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Journal Title: Vestnik Volgogradskogo Gosudarstvennogo Universiteta. Seriâ 4. Istoriâ, Regionovedenie, Meždunarodnye Otnošeniâ

ISSN: 1998-9938 (Print); 2312-8704 (Online)

Publisher: Volgograd State University

Society/Institution: Volgograd State University

LCC Subject Category: History (General) and history of Europe: History of Russia. Soviet Union. Former Soviet Republics | Political science: International relations

Country of publisher: Russian Federation

Language of fulltext: Russian

Full-text formats available: PDF



Yaroslav A. Levin (Department of World History, Law and Methods of Teaching, Samara State University of Social Sciences and Education)


Double blind peer review

Editorial Board

Instructions for authors

Time From Submission to Publication: 7 weeks


Abstract | Full Text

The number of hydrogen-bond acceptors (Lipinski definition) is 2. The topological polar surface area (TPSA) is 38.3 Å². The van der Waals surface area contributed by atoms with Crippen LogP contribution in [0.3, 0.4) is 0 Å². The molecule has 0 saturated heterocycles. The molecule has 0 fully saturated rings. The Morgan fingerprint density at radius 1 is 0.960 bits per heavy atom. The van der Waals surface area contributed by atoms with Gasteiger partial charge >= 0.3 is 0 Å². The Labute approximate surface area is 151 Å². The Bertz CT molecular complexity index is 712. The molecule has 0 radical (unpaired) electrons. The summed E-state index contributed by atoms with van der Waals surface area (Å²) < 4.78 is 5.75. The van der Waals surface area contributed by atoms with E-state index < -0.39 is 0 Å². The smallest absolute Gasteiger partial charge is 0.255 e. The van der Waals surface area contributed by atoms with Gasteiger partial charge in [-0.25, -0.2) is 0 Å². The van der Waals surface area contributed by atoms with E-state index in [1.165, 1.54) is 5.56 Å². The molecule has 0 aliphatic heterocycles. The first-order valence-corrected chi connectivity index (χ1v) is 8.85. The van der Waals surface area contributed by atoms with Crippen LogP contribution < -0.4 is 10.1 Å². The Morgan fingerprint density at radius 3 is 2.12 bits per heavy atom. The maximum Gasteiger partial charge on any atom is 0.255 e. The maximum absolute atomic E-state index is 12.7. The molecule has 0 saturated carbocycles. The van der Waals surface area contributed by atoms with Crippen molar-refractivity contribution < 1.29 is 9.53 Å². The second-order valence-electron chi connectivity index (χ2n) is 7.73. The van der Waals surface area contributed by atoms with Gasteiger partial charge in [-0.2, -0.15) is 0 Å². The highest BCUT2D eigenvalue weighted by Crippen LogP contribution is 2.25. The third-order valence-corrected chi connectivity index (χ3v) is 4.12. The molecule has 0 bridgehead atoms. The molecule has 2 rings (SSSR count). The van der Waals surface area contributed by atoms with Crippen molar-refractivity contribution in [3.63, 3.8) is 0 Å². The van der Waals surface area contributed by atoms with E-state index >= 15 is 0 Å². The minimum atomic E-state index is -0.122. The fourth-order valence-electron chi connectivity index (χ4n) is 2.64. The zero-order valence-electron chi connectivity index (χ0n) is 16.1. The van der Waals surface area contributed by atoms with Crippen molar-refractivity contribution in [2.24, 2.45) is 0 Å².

The paper deals with the approaches to estimating the process of colonial system decay after 1945 by the Central Intelligence Agency (CIA) of the USA. Having drained Europe, World War II provoked a radical turn in the paradigm of international relations that allowed the national movements in colonies to assert themselves. Moreover, the process of decolonization coincided with the Cold War genesis that exerted significant impact on the worldwide policy proceeding from now on in line with opposition of two superpowers and the related militarypolitical blocks. The research is based on literature sources on the history of CIA, the history of the Cold War and decolonization process. Special attention is paid to the report Disintegration of colonial empires and its value for safety of the USA being the backbone document for the USA in the issue of finding an optimal solution of the problem of colonial system disintegration in the conditions of opposition with the USSR. We’ve made conclusion that the CIA’s estimates were far from the liberal ideals of F. Roosevelt times. The CIA considered the countries of the Third World only as a potential zone of the USSR influence, and held a discussion on strengthening of the USA’s influence among the former colonies, at the same time maintaining the relations with their mother countries. We’ve also laid the foundations for the ethnographic analysis. The condition of the organization itself represents another important factor in the CIA’s estimates of colonial system. It’s been proved that at the early stages of its existence, the CIA had faced a number of problems, such as staff shortage, lack of single-skilled expert, difficulties in ensuring productive interaction of analysts and field investigators, etc. Thus, studying the views of CIA agents on the problem of decolonization is of great interest in the context of history of the Central Intelligence Agency.